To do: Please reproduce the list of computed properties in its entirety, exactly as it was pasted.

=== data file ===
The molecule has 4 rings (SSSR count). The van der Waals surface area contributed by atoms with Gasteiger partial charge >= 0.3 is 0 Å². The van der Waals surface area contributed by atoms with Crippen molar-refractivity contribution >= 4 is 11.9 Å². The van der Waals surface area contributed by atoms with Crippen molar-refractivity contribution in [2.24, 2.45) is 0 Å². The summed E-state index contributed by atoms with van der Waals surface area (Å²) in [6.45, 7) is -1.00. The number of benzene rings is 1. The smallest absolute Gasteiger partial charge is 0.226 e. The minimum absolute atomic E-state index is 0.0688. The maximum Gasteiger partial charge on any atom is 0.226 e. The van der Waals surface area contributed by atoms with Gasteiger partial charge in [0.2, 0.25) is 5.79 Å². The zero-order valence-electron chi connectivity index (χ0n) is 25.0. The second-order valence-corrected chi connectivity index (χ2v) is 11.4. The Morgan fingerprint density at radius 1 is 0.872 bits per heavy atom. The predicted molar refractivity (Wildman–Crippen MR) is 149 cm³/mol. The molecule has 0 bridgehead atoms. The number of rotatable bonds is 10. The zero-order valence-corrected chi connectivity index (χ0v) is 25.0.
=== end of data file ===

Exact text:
The molecule has 4 rings (SSSR count). The van der Waals surface area contributed by atoms with Gasteiger partial charge >= 0.3 is 0 Å². The van der Waals surface area contributed by atoms with Crippen molar-refractivity contribution >= 4 is 11.9 Å². The van der Waals surface area contributed by atoms with Crippen molar-refractivity contribution in [2.24, 2.45) is 0 Å². The summed E-state index contributed by atoms with van der Waals surface area (Å²) in [6.45, 7) is -1.00. The number of benzene rings is 1. The smallest absolute Gasteiger partial charge is 0.226 e. The minimum absolute atomic E-state index is 0.0688. The maximum Gasteiger partial charge on any atom is 0.226 e. The van der Waals surface area contributed by atoms with Gasteiger partial charge in [0.2, 0.25) is 5.79 Å². The zero-order valence-electron chi connectivity index (χ0n) is 25.0. The second-order valence-corrected chi connectivity index (χ2v) is 11.4. The Morgan fingerprint density at radius 1 is 0.872 bits per heavy atom. The predicted molar refractivity (Wildman–Crippen MR) is 149 cm³/mol. The molecule has 0 bridgehead atoms. The number of rotatable bonds is 10. The zero-order valence-corrected chi connectivity index (χ0v) is 25.0.